Alexander Wang Is the Elizabeth Taylor of Streetwear
Wang showed his first collection on a new schedule, with the kind of dazzling accessories keep his party girl customers happy.
Photograph courtesy of Alexander Wang.
Alexander Wang, who has the hair and brains of the smartest and most popular girl in school, is doing the smart and popular thing: showing in June (Collection 1) and December (Collection 2) instead of confusing you and me and everyone who’s ever taken a diverting wander through Barneys with stuff like Spring happening in September and something in June about a “cruise.” But his flowing mane streaming behind him as he bounds down the runway at the end of a blockbuster show is one of the most iconic parts of New York Fashion Week, and so at Sunday’s Collection 1 show, he still gave us that, in a big rooftop show, upholstered in blazing white, with an unparalleled view of the Brooklyn Bridge. It’s clear that Wang is on the right side of history, between the new schedule and his front row: the big celebrity in attendance was Pusha T, who’s fresh off of a week of making Drake look like an absolute dweeb and then some, and in a knee-length Wang hoodie, gave the show a jolt of cool credibility that New York fashion shows rarely net.
The collection was advertised on the invitation with an Americana hologram of stars and stripes, with “alexanderwang” written in a kind of bow-chicka-wow-wow typeface. Wang said backstage that this collection was inspired by a family road trip, but before you lasso your copy of On the Road to sniff out references, know that Wang’s was just a jaunt to Santa Barbara. Still, there were a number of hunky references to stuff you see on the side of the road when getting your kicks on Route 66: Oakley wraparound sunglasses (a collaboration!), some worker-style combat boots over tube socks, some slutty cut-offs, Carhartt-ish jackets with ritzy buckles, a Mercedes-esque car grill as a belt, and red bandanas tied around models’ heads. Imagine tumbling around in the back of a pickup in a honky-tonk parking lot as somebody unbuckles your “ALEXANDER WANG” belt buckle! Take away the location and Donald Glover’s “This Is America” playing on the speaker (I knowwww), and it looked like a really hot Guns N' Roses concert.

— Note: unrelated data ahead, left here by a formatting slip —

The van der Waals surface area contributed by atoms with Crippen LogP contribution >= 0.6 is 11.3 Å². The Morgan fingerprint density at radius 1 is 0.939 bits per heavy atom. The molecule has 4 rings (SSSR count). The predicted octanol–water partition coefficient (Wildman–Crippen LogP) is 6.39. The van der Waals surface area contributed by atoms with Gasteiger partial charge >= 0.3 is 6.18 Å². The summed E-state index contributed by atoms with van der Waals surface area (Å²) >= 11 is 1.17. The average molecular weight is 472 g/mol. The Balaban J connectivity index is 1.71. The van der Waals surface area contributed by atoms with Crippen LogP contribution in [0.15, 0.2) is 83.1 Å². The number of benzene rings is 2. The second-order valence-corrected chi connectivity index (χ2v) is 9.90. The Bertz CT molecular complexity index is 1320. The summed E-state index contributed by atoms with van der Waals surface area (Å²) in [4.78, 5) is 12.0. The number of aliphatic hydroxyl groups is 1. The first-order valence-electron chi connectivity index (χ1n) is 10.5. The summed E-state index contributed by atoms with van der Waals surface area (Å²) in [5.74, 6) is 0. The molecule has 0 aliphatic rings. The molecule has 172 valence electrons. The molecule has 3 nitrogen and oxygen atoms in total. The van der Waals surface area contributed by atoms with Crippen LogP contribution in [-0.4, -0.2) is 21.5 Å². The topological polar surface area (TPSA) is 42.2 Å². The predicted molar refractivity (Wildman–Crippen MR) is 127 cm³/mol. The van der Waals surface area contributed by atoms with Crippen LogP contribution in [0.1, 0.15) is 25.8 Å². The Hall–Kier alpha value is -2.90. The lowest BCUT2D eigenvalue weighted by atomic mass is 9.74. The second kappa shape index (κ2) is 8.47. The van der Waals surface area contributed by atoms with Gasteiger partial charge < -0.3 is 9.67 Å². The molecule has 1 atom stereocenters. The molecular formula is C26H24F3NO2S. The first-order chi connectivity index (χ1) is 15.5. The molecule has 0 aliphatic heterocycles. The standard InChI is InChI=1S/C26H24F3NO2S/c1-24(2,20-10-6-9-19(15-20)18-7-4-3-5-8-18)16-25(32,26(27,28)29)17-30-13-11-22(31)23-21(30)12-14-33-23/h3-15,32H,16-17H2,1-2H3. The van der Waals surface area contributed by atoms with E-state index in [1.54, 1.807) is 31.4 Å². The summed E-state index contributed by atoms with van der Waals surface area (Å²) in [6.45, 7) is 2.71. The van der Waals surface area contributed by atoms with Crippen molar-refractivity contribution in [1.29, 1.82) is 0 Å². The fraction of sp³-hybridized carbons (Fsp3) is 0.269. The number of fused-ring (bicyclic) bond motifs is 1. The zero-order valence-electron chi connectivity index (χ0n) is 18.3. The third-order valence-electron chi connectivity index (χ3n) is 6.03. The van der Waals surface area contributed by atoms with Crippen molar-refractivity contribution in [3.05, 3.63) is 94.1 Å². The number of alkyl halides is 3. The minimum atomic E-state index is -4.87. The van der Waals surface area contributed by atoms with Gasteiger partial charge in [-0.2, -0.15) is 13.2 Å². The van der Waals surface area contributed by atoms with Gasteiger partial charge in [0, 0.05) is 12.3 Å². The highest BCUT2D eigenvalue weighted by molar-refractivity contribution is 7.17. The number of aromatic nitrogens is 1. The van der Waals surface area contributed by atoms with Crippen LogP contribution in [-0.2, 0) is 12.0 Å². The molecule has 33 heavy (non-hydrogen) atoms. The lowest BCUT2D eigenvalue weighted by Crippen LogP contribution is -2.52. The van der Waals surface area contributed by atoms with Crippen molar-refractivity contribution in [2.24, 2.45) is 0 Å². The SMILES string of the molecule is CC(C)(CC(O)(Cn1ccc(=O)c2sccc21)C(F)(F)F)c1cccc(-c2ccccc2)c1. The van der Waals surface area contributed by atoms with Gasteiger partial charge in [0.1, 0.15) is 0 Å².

Over the past few weeks, big brands have been jetting editors and influencers to remote locations to see their resort collections, which makes Wang’s hometown twang seem like more of a statement than he perhaps intends. Anything patriotic right now seems suspicious, but Wang is so lighthearted that it’s hard to see an ulterior motive behind something like a pair of pajama pants with “CHINATOWN” in varsity script where “U MICHIGAN” might otherwise be. Regardless of whose schedule he’s living on, Wang is really great at covering things in diamantés in a way that makes them compelling like the hook of a pop song: there were rhinestone “Thank You” shopping bags, studded envelopes, leis strung with flowers and crystals—he’s like the Elizabeth Taylor of streetwear. Those are the kinds of things strangers ask you about at parties, which are the Wang customer’s primary locale, so why not bling out a bandana or an old-timey lunchbox? As Ms. Taylor said in her iconic White Diamonds perfume commercial, as she plunks a pair of studs in the hands of a poker player: “These have always brought me luck!”